Epson Perfection V200 Scanner under Ubuntu Hardy Heron

This Howto describes the steps necessary to use the Epson Perfection V200 Photo scanner with Ubuntu Hardy Heron. It is closely based on an excellent Howto in Uellue’s Blog.

Other Epson scanners should work in a similar way, there is a list of supported devices on the Epson web site below. The driver provides support for 8 bit and 16 bit color depth and 300, 2400 and 4800 dpi resolution when used by GIMP through Sane .

Firstly a number of Ubuntu packages need to be added via System -> Administration -> Synaptic package manager and Search for each package and Install it. The packages are:

  • sane
  • sane-utils
  • xsane
  • alien (a tool to convert the .rpm packages available to .deb packages for Debian and Ubuntu)

The drivers are available on the Epson Japanese vendor’s site. Choose your scanner and your distribution, fill out the small questionnaire and submit the form. You are directed to a download page. There are no Debian (.deb) packages but if you get the RPM packages for “gcc 3.4 or later” you can use utility called Alien to convert the packages to the .deb format in order to install them. In a terminal:

sudo alien –scripts iscan-2.8.0-1.c2.i386.rpm
sudo alien –scripts iscan-plugin-gt-f670-2.0.0-1.c2.i386.rpm

To install the generated .deb packages use dpkg:

sudo dpkg -i iscan_2.8.0-2_i386.deb
sudo dpkg -i iscan-plugin-gt-f670_2.0.0-2_i386.deb

Now plug in and switch on the scanner and use lsusb in a terminal which should show the scanner. The output will look like:

pcurtis@triton-ubuntu:~$ lsusb
Bus 004 Device 003: ID 04b8:012e Seiko Epson Corp.
Bus 004 Device 001: ID 0000:0000
Bus 003 Device 001: ID 0000:0000
Bus 002 Device 001: ID 0000:0000
Bus 001 Device 001: ID 0000:0000
pcurtis@triton-ubuntu:~$ ]

Now use the utilities from sane-utils in a terminal. First use sane-find-scanner to check whether Sane finds the device. With scanimage -L you can find out if the driver is properly installed. The output looked like this:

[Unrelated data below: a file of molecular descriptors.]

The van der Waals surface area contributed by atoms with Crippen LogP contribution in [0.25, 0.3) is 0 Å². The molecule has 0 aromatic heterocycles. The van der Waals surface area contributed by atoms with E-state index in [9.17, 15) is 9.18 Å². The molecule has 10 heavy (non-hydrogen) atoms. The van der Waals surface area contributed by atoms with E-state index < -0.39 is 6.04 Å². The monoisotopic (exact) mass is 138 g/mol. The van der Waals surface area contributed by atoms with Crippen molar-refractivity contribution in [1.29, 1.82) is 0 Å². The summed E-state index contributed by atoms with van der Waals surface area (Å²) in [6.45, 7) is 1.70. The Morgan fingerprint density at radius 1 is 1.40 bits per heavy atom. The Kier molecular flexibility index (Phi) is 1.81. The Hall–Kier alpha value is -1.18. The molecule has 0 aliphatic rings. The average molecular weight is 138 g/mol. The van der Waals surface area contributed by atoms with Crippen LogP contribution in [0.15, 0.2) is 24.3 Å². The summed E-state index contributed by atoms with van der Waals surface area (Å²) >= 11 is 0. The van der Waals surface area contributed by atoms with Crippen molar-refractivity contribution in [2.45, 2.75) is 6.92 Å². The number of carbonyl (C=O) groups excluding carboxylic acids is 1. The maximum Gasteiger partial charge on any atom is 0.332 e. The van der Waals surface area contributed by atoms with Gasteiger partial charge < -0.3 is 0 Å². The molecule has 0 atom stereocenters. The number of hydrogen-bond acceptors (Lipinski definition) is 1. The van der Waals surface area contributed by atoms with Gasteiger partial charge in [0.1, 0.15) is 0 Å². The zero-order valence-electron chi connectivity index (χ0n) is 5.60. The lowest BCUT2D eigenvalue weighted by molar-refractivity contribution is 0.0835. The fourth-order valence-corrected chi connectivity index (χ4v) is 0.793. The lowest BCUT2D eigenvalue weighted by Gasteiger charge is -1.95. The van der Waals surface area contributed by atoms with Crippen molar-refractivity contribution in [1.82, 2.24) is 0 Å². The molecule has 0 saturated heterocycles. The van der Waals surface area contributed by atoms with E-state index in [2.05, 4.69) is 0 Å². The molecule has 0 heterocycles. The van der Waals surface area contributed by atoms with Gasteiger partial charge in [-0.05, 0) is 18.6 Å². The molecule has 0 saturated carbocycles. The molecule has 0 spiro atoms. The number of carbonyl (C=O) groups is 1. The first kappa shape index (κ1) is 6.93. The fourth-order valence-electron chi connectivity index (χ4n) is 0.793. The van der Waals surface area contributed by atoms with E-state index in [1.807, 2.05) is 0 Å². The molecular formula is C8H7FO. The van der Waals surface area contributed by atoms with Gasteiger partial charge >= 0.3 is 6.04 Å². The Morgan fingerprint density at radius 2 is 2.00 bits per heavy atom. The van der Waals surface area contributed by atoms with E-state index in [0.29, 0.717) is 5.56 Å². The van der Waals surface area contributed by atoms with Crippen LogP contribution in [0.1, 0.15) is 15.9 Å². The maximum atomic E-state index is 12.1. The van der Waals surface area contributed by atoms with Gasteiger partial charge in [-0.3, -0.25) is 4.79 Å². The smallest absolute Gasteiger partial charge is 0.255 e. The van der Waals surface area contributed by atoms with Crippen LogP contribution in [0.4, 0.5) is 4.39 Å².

pcurtis@triton-ubuntu:~$ sudo sane-find-scanner

# sane-find-scanner will now attempt to detect your scanner. If the
# result is different from what you expected, first make sure your
# scanner is powered up and properly connected to your computer.

# No SCSI scanners found. If you expected something different, make sure that
# you have loaded a kernel SCSI driver for your SCSI adapter.

found USB scanner (vendor=0x04b8 [EPSON], product=0x012e [EPSON Scanner]) at libusb:004:003
# Your USB scanner was (probably) detected. It may or may not be supported by
# SANE. Try scanimage -L and read the backend’s manpage.

# Not checking for parallel port scanners.

# Most Scanners connected to the parallel port or other proprietary ports
# can’t be detected by this program.
pcurtis@triton-ubuntu:~$ sudo scanimage -L
device `epkowa:libusb:004:003′ is a Epson Perfection V200 flatbed scanner

Depending on your exact installation only root may have access to the scanner although my original user was already in the scanner group. To allow other users to access the scanner, they must be members of the scanner group. You then either need to reboot or restart udev after adding the extra members. The terminal output looks like this:

pcurtis@triton-ubuntu:~$ sudo adduser peter scanner
Adding user `peter’ to group `scanner’ …
Adding user peter to group scanner
Done.
pcurtis@triton-ubuntu:~$ sudo /etc/init.d/udev restart
Stopping the hotplug events dispatcher: udevd.
Starting the hotplug events dispatcher: udevd

It has also been reported by some users that a line has to be added to a sane configuration file – mine was OK and the line had been appended automatically but for completeness check and add a line containg epkowa to the end of /etc/sane.d/dll.conf if you have a problem.

After that my scanner works fine and can be accessed most easily via GIMP but can also be accessed directly by xscanimage or xsane.

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